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Understanding Hip Dysplasia

If you think your dog may have hip dysplasia, here are some basics you should know about the disease including the most common symptoms and treatment

What is Hip Dysplasia

It is the malformation of a dog’s hip joint. A dog’s hip joint is composed of a ball and socket joint. To give you a better idea, a human hip joint is also a ball and socket joint. As with our hip joint, range of movement can be done more or less in a circular motion.

The motion, under normal conditions, is smooth as if the ball and socket are sliding on each other. When hip dysplasia happens in dogs the ball and socket are not formed properly and because of this, instead of a sliding motion during movement, there is a rubbing and grinding of the joint. This is very painful especially when moving the back legs. 

How Dogs Get Hip Dysplasia

Hip dysplasia is probably the most common skeletal problem that dogs get. Large and giant breeds are the most prone to get it but it can also occur in small breed dogs. Gender is not a factor as both male and female dogs may be diagnosed with the disease. Genetics is considered a very big factor as it seems dogs with parents who have had the disease are more prone to also getting it. German Shepherds, Great Danes, and St. Bernard’s are some of the breeds prone to hip dysplasia.

Because genetics is a key factor in predisposition, hip dysplasia onset may occur early, even as young as four months old. Much older dogs may also get it as a result of other health problems such as osteoarthritis. Obesity and lack of exercise are also considered as risk factors.

Symptoms of Hip Dysplasia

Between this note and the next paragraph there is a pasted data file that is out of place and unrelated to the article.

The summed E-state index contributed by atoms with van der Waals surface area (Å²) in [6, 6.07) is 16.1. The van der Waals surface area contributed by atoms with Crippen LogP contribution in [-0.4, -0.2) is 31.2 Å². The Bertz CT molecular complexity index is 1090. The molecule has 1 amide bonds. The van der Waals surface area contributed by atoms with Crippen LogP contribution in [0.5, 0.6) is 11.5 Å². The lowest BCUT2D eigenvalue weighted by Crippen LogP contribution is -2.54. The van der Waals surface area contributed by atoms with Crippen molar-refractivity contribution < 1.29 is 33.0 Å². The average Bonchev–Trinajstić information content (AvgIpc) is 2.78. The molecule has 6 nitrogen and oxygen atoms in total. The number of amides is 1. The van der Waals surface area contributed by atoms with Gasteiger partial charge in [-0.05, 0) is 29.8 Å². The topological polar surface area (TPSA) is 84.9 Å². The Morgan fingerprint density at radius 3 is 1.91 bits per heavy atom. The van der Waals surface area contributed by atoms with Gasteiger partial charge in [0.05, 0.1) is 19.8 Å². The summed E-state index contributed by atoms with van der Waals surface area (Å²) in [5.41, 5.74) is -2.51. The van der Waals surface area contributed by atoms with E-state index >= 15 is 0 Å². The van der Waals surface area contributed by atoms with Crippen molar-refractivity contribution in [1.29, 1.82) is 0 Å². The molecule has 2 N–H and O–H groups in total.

Check your dogs for the following behavior:

  • Less active then usual
  • Has difficulty
    • getting up
    • running
    • jumping
    • climbing stairs
  • Weakening of back limbs
  • Hopping or swaying gait when walking or running
  • Back legs unnaturally close together when standing
  • Pain in hip joints
  • Grating sound when moving back limbs
  • Decreased range of motion in the hip joints
  • Loss of muscle mass in thigh muscles
  • Enlargement of shoulder muscles due to front limbs compensating for weakness of back limbs

Risk Factors of Hip Dysplasia

As we have already stated earlier, genetics is one major factor as well as size. Obesity and rapid weight gain is also a factor as well as lack of exercise.

If you suspect your dog may be suffering from hip dysplasia bring them immediately to your veterinarian for a check-up. Be prepared to give them details that will help in diagnosis such as health history, recent injuries and their parent’s history.

Treatment of Hip Dysplasia

Treatment may include weight reduction, physical therapy, medications for pain relief, acupuncture and the use of dog wheelchairs. Treatment must be under the supervision or approval of your dog’s veterinarian.

This article was published on Monday 29 October, 2018.
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